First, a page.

The climate of New York is marked by relatively abundant snow. Over 60 percent of New York’s area, the average snowfall is greater than 70 inches. Much of the winter precipitation in upstate New York falls as snow. The moderating influence of the Atlantic Ocean reduces annual snowfall totals below 35 inches in the New York metro area, and on Long Island.
Topography, elevation, and proximity to large bodies of water result in a great variation of snowfall in the state’s interior, even within relatively short distances. Maximum seasonal snowfall, averaging more than 175 inches, occurs on the western and southwestern slopes of the Adirondacks and Tug Hill. A secondary maximum of 150 to 180 inches prevails in the southwestern highlands, 10 to 30 miles inland from Lake Erie.
Three other areas of the state record heavy snow accumulations, averaging from 100 to 120 inches:
- The uplands of southwestern Onondaga county
- Northern Otsego and southern Herkimer counties
- The Catskill highlands in Ulster, Delaware, and Sullivan counties
Snow in the Mountains
In northern New York, the Adirondack region has an average seasonal snowfall in excess of 90 inches, but amounts decrease to 60 to 70 inches in the lowlands of the St. Lawrence Valley and to about 60 inches in the vicinity of Lake Champlain. In the Catskills, while temperatures are warmer, the same is also generally true, higher snow totals at the mountain bases then in the villages, and far more than falls in the Hudson Valley.
Whiteface, Gore, Plattekill and Holiday Valley all claim significantly higher totals then the associated villages below. Even after you account for marketing inflation, totals are usually higher than those reported at an official weather station in town. Elevation matters.
Lake Effect Snow in NY
Snow produced in the lee of Lakes Erie and Ontario is a prominent and important aspect of New York’s climate. As cold air crosses the unfrozen lakes, it is warmed in the lower layers, picks up moisture, and reaches the land in an unstable condition. Precipitation in the form of snow is released as the air moves inland over gradually sloping higher terrain.
Heavy snow squalls can occur, generating from 1 to 2 feet of snow and occasionally 4 feet or more. Snowfall produced by this “lake-effect” usually extends into the Mohawk Valley and often inland as far as the southern Finger Lakes and nearby southern tier of counties.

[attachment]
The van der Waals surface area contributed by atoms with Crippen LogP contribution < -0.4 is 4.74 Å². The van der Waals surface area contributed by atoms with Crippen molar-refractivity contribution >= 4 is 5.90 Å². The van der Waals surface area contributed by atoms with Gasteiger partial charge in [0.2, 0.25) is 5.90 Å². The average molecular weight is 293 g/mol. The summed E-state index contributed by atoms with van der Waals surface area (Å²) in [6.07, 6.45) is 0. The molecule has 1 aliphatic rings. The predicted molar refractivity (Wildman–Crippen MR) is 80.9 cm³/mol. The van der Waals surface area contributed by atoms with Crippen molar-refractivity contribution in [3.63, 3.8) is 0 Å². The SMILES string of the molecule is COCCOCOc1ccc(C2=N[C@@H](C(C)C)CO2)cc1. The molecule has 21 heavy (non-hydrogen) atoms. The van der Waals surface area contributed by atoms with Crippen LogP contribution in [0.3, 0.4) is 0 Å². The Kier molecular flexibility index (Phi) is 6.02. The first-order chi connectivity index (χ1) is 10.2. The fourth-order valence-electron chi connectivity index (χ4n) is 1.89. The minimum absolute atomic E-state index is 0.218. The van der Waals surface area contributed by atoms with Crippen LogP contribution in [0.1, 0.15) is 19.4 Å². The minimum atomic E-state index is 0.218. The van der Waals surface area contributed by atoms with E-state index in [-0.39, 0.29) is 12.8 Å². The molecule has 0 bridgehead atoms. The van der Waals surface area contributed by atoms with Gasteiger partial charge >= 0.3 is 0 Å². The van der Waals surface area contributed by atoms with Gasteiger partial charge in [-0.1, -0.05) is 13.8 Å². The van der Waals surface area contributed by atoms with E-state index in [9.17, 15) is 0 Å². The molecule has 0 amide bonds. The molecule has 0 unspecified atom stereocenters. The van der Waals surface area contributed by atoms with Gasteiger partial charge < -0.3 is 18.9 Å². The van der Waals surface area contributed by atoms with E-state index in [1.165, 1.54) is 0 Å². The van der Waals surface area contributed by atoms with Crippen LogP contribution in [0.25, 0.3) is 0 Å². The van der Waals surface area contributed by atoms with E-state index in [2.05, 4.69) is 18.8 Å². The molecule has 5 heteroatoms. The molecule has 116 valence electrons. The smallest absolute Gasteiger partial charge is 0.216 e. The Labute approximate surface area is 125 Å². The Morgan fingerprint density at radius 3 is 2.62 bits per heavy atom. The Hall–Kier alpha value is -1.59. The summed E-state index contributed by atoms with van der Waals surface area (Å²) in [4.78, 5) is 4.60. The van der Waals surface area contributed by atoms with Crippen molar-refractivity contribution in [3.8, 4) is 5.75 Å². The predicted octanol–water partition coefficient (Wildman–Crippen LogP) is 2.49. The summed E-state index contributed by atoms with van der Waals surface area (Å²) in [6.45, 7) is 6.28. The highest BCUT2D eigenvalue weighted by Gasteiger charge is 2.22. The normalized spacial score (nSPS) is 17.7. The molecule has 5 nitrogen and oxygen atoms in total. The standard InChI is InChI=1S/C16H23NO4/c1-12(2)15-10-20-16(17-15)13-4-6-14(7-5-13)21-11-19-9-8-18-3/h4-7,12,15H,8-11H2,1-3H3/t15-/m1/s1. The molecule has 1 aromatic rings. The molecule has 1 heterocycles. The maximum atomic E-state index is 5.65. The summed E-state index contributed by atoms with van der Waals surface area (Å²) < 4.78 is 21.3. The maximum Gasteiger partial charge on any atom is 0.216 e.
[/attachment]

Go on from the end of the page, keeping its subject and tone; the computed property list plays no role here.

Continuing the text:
Counties to the lee of Lake Erie are subject to heavy lake-effect snows in November and December, but as the lake surface gradually freezes by midwinter, these snows become less frequent.
Areas near Lake Ontario, especially those to the southeast and east, are exposed to severe snow squalls well into February. Ontario is deeper than Erie and generally retains considerable open water throughout the winter months.
In the snow belts of both lakes and the plateau regions of eastern and northern New York, monthly snowfall amounts in excess of 24 inches are experienced in most winters and accumulations of more than 50 inches within 2 consecutive months are not uncommon. Much of the total annual liquid precipitation is a result of snowfall in the mountains.
The NY Metro and Long Island
Monthly accumulations of between 3 to 10 inches usually occur in New York City and Long Island during the winter season, but occasionally the amounts may exceed 20 inches as a result of coastal nor’easters. According to the National Weather Service, the top five all-time snowfalls in Central Park all recorded totals above 20 inches.
New York’s Snowfall Season
Snow cover usually begins to develop in the Adirondacks and northern lowlands by late November and remains until some time in April, depending upon late winter snowfall and early spring temperatures.
The Southern Plateau, Great Lakes Plain in southern portions of western upstate New York, and the Hudson Valley experience snow cover from about mid-December to mid-March, with maximum depths usually occurring in February. Bare ground does occur in the lower elevations of these regions during some winters.
From late December or early January through February, the coastal region of the state experiences alternating periods of measurable snow cover and bare ground.
Primary source: Cornell.edu, primary map from NWS BTV.
New York State Snowfall by City
|City||Days of Snow||Avg Snowfall”|
|New York City, Central Park||11.1||25.1″|
Source: NOAA’s 1981-2010 Climate Normals